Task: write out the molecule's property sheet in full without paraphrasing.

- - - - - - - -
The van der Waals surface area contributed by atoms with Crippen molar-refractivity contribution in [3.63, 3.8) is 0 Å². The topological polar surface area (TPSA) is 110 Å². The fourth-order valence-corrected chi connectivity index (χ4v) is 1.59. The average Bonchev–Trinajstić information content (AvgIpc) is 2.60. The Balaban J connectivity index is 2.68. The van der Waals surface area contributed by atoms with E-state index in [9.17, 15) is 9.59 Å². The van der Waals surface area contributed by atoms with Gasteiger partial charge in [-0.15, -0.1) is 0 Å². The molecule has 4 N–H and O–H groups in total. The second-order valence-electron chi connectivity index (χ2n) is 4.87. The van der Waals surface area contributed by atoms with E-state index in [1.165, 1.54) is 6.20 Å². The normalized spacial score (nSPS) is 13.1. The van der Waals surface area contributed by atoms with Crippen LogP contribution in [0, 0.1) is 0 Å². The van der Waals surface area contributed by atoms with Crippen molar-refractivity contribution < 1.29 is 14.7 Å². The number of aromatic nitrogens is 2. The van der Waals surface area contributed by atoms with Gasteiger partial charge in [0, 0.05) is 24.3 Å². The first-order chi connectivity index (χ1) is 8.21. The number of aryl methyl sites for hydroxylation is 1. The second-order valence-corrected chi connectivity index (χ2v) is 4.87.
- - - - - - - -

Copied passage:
The van der Waals surface area contributed by atoms with Crippen molar-refractivity contribution in [3.63, 3.8) is 0 Å². The topological polar surface area (TPSA) is 110 Å². The fourth-order valence-corrected chi connectivity index (χ4v) is 1.59. The average Bonchev–Trinajstić information content (AvgIpc) is 2.60. The Balaban J connectivity index is 2.68. The van der Waals surface area contributed by atoms with E-state index in [9.17, 15) is 9.59 Å². The van der Waals surface area contributed by atoms with Gasteiger partial charge in [-0.15, -0.1) is 0 Å². The molecule has 4 N–H and O–H groups in total. The second-order valence-electron chi connectivity index (χ2n) is 4.87. The van der Waals surface area contributed by atoms with E-state index in [1.165, 1.54) is 6.20 Å². The normalized spacial score (nSPS) is 13.1. The van der Waals surface area contributed by atoms with Crippen LogP contribution in [0, 0.1) is 0 Å². The van der Waals surface area contributed by atoms with Crippen molar-refractivity contribution < 1.29 is 14.7 Å². The number of aromatic nitrogens is 2. The van der Waals surface area contributed by atoms with Gasteiger partial charge in [0, 0.05) is 24.3 Å². The first-order chi connectivity index (χ1) is 8.21. The number of aryl methyl sites for hydroxylation is 1. The second-order valence-corrected chi connectivity index (χ2v) is 4.87.